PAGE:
Around the world you can find plenty of parked Boeing 787s at the moment. Problems with the Rolls Royce Trent engines for this type mean that airlines have been pulling engines from various airframes in order to keep others flying. ANA uses Rolls engines on their fleet and I saw this aircraft being pulled around a taxiway at Haneda. Both engines were off making it look quite odd. It will certainly be a lot lighter than before but, somehow, I think that isn’t going to make it more efficient!
This 777 pulled onto the gate in front of my while I was at Haneda. The radome seems to have taken a bit of punishment. It looks a bit like some of those shots you see of jets that have gone through a hail storm. I don’t know whether that is the case for this one and it has, no doubt, been checked and found to be airworthy but it certainly looked out of keeping.
Back when we lived in California, I saw the Star Wars 787 from All Nippon come in to San Jose. That is the topic of this blog post. There are a couple of other Star Wars planes that ANA painted up. One is a 767 and it tends to fly around Asia so I doubt I will get a chance to see it any time soon. The other was a 777-330ER painted up like BB-8. I few of my friends have seen it come in to Chicago but I had not seen it up close. They didn’t operate in to where I was. (I had shot it overflying me at high altitude once though.)
Then I caught a break. I didn’t realize this at the time but it was operating to Los Angeles the day I was shooting over the airport. I knew an ANA 777 was on its way in but I had not paid too much attention to which aircraft it was. As I was hanging over the airport, I picked the jet out of the murky skies as it came down the approach and, as it got closer, I realized which jet it was. I have to admit, I was rather surprised and a bit excited when I saw it.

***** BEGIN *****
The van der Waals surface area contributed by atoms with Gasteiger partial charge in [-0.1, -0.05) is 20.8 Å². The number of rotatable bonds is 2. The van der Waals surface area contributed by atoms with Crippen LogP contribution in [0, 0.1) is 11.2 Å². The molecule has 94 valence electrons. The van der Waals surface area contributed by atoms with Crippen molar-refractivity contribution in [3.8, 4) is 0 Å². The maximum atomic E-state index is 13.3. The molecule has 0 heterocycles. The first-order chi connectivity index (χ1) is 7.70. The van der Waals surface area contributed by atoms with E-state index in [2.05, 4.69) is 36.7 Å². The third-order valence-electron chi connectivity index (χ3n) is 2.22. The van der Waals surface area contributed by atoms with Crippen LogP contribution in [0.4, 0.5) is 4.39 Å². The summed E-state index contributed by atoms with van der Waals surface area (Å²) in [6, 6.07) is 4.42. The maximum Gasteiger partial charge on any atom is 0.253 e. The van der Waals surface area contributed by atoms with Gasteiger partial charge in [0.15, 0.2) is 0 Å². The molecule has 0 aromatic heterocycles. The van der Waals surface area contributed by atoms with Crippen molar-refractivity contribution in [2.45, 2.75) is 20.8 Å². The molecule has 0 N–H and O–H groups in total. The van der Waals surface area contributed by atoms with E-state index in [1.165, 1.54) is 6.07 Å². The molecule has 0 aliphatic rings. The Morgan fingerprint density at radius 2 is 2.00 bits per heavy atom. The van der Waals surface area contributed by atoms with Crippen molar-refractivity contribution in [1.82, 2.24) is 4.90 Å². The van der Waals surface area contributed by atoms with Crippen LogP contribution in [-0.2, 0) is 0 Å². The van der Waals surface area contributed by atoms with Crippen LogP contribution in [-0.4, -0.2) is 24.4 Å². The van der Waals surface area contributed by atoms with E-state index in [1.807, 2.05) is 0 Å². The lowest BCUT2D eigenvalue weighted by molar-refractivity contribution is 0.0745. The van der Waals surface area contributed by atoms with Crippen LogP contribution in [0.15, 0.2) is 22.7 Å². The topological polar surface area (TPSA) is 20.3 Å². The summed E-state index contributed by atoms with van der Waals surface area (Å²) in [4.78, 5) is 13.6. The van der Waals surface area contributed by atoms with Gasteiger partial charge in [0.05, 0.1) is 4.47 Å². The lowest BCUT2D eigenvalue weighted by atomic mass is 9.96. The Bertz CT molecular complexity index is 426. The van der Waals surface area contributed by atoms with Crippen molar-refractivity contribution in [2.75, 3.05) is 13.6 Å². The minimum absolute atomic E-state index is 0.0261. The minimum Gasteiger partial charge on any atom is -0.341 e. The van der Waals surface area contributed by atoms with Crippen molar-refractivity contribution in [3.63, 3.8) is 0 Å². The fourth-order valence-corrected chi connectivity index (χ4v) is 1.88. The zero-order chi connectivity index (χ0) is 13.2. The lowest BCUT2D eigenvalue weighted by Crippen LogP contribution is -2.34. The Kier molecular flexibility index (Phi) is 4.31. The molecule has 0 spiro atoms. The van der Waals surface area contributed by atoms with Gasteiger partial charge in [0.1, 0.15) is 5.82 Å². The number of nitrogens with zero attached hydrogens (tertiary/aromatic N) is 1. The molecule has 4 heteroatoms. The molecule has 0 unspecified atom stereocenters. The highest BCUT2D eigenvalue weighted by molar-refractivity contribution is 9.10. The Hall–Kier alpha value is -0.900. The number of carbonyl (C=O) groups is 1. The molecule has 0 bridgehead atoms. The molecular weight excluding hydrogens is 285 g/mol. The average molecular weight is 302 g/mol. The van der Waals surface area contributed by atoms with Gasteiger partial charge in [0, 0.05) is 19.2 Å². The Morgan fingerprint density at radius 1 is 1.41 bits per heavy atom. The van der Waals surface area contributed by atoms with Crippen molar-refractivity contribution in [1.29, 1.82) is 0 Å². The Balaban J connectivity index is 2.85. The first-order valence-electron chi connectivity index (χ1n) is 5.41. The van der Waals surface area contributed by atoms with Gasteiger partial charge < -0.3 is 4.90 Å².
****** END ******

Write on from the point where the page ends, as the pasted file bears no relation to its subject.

The arrival of a new Star Wars movie is not really a secret. There are more promotional efforts associated with the film by businesses of all types than I can remember for any other release. All Nippon got in on the game quite early and announced that a number of their jets would be carrying Star Wars markings. The first to break cover was a 787-9 with markings to represent R2-D2. My friend Hayman and I made it to San Jose a while back to catch it arriving.
The story of finding it made it to a blog post for GAR which is here. Therefore, I won’t repeat the whole story of how I nearly missed the arrival. If you want to see that, click on the link and you can read the whole thing. After the arrival, we hung around and then headed to the departure end of the field to be ready for its return journey to Tokyo. It is a pretty cool scheme that they have implemented. I will now have to keep an eye out for the other two that they are doing.
If you want to get some nice vapor from an aircraft, start with a good, humid day. The hours after a storm are perfect since there is plenty of moisture in the air and the ground is wet meaning it will keep feeding the moisture for a while. Now you just need a big jet to climb out at high power settings. Enter an ANA 777-300ER stage left.
The engines were filling with inlet vapor as the beast hauled itself into the sky and the tip vortices were also doing their bit to pull the water from the air. The fact is was late afternoon so the sun was in a good position too meant that the combination was pretty ideal. We got a few like this for a while but eventually the humidity levels dropped and things returned to normal. Still, it was good for a while and there were other benefits to come.